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Understanding the impact of interprofessional collaboration on the quality of care: a case report from a small-scale resource limited health care environment

Authors Busari JO, Moll FM, Duits AJ

Received 20 April 2017

Accepted for publication 19 May 2017

Published 10 June 2017 Volume 2017:10 Pages 227—234

DOI https://doi.org/10.2147/JMDH.S140042

Checked for plagiarism Yes

Review by Single anonymous peer review

Peer reviewer comments 3

Editor who approved publication: Dr Scott Fraser


Jamiu O Busari,1,2 Franka M Moll,3 Ashley J Duits3-5

1Department of Educational Development and Research, Faculty of Health, Medicine and Life Sciences, University of Maastricht, Maastricht, the Netherlands; 2Department of Pediatrics, Zuyderland Medical Center, Heerlen, the Netherlands; 3Department of Medical Education, St. Elisabeth Hospital, Willemstad, Curaçao; 4Institute for Medical Education, University Medical Center Groningen, Groningen, the Netherlands; 5Red Cross Blood Bank Foundation, Willemstad, Curaçao

Background: A critical assessment of current health care practices, as well as the training needs of various health care providers, is crucial for improving patient care. Several approaches have been proposed for defining these needs with attention on communication as a key competency for effective collaboration. Taking our cultural context, resource limitations, and small-scale ­setting into account, we researched the applicability of a mixed focus group approach for analysis of the communication between doctors and nurses, as well as the measures for improvement.
Study objective: Assessment of nurse-physician communication perception in patient care in a Caribbean setting.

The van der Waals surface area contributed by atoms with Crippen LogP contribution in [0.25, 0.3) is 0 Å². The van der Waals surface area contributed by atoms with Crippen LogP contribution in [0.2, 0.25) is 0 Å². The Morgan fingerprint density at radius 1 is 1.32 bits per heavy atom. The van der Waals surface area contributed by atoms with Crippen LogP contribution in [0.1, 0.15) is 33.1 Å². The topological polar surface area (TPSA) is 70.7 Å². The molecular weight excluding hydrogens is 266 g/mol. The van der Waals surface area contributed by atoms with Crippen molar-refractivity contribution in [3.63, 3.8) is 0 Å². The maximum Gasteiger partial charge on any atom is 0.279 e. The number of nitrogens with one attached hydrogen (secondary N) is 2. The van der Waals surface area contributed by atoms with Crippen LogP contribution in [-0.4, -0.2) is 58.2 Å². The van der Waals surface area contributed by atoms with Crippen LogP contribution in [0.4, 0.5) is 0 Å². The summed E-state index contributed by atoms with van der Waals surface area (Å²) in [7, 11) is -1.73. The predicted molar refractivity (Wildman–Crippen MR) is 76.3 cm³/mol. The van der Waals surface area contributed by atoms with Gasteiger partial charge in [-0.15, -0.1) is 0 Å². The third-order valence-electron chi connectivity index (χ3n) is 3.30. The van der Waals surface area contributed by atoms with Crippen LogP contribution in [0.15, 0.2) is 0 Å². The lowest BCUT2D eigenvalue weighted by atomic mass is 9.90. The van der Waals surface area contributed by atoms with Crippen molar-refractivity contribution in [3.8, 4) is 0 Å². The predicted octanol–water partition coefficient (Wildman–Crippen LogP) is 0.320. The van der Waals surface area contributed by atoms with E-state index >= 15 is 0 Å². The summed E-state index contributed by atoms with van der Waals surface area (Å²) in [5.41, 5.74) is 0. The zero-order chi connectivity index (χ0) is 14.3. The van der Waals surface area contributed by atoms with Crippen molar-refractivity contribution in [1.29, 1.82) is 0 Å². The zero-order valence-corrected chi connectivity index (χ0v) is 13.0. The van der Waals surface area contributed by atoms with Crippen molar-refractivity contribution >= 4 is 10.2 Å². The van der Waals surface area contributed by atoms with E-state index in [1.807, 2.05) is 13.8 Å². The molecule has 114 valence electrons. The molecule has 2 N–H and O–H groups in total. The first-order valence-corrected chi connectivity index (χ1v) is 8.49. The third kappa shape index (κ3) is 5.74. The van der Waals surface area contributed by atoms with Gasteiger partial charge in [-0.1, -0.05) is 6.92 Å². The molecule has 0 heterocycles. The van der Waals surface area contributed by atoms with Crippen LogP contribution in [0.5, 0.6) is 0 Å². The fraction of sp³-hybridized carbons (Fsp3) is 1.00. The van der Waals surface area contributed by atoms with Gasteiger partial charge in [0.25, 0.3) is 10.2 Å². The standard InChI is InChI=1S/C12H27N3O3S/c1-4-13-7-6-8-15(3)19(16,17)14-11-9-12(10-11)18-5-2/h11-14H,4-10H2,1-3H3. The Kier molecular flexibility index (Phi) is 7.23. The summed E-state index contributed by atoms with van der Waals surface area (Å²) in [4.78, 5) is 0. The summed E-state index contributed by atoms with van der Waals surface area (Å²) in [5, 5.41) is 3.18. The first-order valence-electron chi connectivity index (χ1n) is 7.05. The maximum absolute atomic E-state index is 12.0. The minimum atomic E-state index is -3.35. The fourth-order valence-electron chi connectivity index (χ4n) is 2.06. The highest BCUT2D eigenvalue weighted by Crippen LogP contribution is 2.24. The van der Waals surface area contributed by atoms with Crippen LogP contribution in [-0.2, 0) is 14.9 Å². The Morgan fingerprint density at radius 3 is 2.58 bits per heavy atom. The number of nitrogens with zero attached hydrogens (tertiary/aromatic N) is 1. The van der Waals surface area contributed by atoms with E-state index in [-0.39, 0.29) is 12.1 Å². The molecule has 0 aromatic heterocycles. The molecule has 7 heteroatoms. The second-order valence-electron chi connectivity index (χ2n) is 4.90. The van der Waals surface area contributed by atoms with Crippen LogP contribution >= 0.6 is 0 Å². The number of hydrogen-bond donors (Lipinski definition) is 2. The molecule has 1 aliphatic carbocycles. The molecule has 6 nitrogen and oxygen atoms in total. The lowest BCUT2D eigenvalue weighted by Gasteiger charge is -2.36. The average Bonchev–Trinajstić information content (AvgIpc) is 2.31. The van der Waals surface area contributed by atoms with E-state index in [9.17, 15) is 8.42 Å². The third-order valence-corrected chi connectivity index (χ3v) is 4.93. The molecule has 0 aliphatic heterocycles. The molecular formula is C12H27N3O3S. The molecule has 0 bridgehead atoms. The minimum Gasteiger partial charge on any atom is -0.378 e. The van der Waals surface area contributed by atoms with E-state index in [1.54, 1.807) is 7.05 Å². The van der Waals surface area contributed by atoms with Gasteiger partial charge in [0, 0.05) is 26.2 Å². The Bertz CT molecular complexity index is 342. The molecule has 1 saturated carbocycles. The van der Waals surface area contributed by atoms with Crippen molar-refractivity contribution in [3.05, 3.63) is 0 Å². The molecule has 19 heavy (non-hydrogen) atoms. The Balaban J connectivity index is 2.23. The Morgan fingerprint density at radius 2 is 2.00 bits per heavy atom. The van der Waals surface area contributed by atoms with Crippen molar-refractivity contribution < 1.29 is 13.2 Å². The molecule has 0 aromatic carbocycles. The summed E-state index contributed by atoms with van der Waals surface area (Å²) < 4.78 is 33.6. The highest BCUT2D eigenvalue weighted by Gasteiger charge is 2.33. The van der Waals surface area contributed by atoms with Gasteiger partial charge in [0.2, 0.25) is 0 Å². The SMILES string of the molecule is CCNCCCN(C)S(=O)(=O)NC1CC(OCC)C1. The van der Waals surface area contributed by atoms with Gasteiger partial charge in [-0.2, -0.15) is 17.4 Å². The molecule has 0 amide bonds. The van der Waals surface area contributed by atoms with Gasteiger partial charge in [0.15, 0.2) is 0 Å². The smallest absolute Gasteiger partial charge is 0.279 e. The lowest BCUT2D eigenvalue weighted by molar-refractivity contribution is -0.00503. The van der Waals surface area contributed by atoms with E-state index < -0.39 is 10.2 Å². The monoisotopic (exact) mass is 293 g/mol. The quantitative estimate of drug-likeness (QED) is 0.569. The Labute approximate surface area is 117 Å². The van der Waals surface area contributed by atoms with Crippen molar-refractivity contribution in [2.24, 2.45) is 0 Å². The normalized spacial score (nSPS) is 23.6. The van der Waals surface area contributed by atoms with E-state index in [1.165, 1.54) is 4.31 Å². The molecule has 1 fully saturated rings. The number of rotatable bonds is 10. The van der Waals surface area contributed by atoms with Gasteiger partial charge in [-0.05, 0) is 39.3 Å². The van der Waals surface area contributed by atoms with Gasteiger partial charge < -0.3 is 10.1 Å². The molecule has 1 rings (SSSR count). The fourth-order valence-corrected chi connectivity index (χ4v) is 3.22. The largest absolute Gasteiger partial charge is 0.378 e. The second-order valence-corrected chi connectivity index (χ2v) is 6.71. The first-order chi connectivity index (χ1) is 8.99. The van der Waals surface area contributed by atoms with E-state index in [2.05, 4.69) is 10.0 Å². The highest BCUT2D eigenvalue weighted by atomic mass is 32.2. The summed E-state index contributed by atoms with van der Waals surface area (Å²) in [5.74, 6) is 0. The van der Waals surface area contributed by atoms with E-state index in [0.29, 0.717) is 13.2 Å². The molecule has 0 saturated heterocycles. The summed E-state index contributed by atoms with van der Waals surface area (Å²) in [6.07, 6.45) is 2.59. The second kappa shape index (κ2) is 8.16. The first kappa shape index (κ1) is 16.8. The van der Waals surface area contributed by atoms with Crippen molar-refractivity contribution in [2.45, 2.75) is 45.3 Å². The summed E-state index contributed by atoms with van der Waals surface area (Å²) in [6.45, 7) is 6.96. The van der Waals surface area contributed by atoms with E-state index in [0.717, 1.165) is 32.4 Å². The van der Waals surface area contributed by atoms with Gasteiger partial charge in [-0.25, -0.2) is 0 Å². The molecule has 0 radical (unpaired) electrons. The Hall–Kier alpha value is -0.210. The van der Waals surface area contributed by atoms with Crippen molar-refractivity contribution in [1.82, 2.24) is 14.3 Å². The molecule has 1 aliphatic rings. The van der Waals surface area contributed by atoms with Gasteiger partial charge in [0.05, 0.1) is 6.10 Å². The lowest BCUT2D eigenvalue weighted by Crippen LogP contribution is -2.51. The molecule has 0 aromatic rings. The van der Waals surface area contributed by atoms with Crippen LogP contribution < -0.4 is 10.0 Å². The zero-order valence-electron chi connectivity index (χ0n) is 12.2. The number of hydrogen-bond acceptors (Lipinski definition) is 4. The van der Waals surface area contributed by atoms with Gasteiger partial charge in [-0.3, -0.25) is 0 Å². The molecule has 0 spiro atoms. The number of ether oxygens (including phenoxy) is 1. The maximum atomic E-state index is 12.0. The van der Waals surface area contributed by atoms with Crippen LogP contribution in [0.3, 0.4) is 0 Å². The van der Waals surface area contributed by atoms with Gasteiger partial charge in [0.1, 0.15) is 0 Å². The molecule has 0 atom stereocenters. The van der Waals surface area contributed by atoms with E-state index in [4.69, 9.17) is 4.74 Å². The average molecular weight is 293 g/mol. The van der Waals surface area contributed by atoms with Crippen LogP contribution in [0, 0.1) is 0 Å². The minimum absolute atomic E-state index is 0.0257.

Methods: Focus group sessions consisting of nurses, interns, and medical specialists were conducted using an ethnographic approach, paying attention to existing communication, risk evaluation, and recommendations for improvement. Data derived from the focus group sessions were analyzed by thematic synthesis method with descriptive themes and development of analytic themes.
Results: The initial focus group sessions produced an extensive list of key recommendations which could be clustered into three domains (standardization, sustainment, and collaboration). Further discussion of these domains in focus groups showed nurses’ and physicians’ domain perspectives and effects on patient care to be broadly similar. Risks related to lack of information, knowledge sharing, and professional respect were clearly described by the participants.
Conclusion:
The described mixed focus group session approach for effectively determining current interprofessional communication and key improvement areas seems suitable for our small‑scale, limited resource setting. The impact of the cultural context should be further ­evaluated by a similar study in a different cultural context.

Keywords: interprofessional communication, focus group sessions, nurses’ perspective, cultural context, quality of care

Introduction

The successful implementation of competency based medical training (and practice) requires a seamless alignment with the culture and local health care needs of a community. In countries with limited economic and human resources, a critical assessment of current health care practices as well as the training needs of various health care providers is crucial for defining the required cadres for program design and implementation.1,2